In the Indiana Jones wannabe, The Lost City, Loretta Sage (Sandra Bullock) is a writer struggling to find a suitable ending for her latest potboiler. She writes Mills and Boon-like fancies, featuring long-haired hero Lothario Dash.
The model she’s used on 20 front covers is Alan (Channing Tatum), who is invariably asked to rip off his shirt to reveal his rippling muscles at book launches. Loretta is, in reality, serious and has lost her mojo since the death of her archaeologist husband. She’s decidedly uncomfortable in the limelight. But her publicist Beth Hatten (Da’Vine Joy Randolph) has other ideas.
She squeezes Loretta into a skin-tight pant suit to appear alongside Alan – who Loretta has made clear she’s not comfortable with. Suffice to say the ensuing Q&A at a fan event doesn’t go well. But worse is to follow, after Loretta is kidnapped by lackeys of billionaire Abigail Fairfax (Daniel Radcliffe). He believes Loretta has uncovered a secret hieroglyphic code that will pinpoint the location of a precious relic known as the Crown of Fire. Next thing you know, Loretta is drugged, bundled onto a small plane and flown to a remote volcanic island.
Using GPS and the help of an ex-Navy SEAL Jack Trainer (Brad Pitt), Alan manages to track her and fly to the rescue. Only, it’s hardly smooth sailing when they arrive … and Loretta and Alan are left scrambling for their lives. Meanwhile, publicist Hatten also takes her own circuitous trip to the island … just in the nick of time.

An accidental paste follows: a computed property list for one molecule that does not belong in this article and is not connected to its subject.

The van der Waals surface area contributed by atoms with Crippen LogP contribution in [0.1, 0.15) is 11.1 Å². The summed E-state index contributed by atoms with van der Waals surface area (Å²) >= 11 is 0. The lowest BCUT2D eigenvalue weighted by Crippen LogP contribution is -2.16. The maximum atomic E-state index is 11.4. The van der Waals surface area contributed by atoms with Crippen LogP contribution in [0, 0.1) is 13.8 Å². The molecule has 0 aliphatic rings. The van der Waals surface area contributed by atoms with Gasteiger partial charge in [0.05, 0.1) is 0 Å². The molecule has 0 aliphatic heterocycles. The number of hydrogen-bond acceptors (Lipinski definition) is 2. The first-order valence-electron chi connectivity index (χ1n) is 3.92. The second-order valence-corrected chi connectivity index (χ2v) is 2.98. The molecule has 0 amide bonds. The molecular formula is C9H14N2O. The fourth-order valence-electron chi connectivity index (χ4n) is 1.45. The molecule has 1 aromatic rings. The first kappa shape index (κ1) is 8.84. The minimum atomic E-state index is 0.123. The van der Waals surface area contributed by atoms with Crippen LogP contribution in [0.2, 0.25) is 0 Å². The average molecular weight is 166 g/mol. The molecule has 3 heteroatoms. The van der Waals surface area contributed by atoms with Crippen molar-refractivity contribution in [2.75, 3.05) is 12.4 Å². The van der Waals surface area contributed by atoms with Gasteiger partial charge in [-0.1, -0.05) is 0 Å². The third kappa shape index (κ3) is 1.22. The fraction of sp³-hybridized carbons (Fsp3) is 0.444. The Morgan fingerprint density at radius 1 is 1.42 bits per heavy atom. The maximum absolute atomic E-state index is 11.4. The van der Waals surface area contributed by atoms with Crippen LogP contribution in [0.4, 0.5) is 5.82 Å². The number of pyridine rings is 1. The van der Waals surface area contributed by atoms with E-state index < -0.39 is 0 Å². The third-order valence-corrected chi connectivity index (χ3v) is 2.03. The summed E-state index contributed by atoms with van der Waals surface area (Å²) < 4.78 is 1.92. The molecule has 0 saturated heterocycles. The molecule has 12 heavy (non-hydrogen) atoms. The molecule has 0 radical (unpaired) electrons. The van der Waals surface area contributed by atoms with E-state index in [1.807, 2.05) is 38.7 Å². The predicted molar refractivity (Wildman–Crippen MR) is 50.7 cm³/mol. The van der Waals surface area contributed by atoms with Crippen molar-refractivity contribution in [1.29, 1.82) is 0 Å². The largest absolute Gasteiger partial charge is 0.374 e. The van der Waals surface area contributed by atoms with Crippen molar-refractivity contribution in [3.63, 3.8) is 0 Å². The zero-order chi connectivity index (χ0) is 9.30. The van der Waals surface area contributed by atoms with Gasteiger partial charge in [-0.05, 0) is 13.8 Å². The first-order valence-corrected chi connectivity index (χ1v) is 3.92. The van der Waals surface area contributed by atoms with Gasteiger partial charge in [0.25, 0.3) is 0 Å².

The Lost City is a waste of the talent involved in the project thanks to a decidedly pedestrian script by directors Aaron and Adam Nee (along with Oren Uziel and Dana Fox), based on a story by Seth Gordon. I’m afraid I felt the actors were just going through the motions. Sure, they deliver their lines, but given the trifling material they had to work with, there was no credibility behind any of them. While watching, I was thinking “nothing to see here”. My interest in the lacklustre and transparent plot quickly waned … and it didn’t return.
There was never a doubt where this film was heading, but the journey to get there was hardly inventive or inspiring. The Lost City looks and feels like an attempt to cash in on a past favourite, but time has moved on and expectations have risen.
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Alex First is a Melbourne based journalist and communications specialist. He contributes to The Blurb on film and theatre.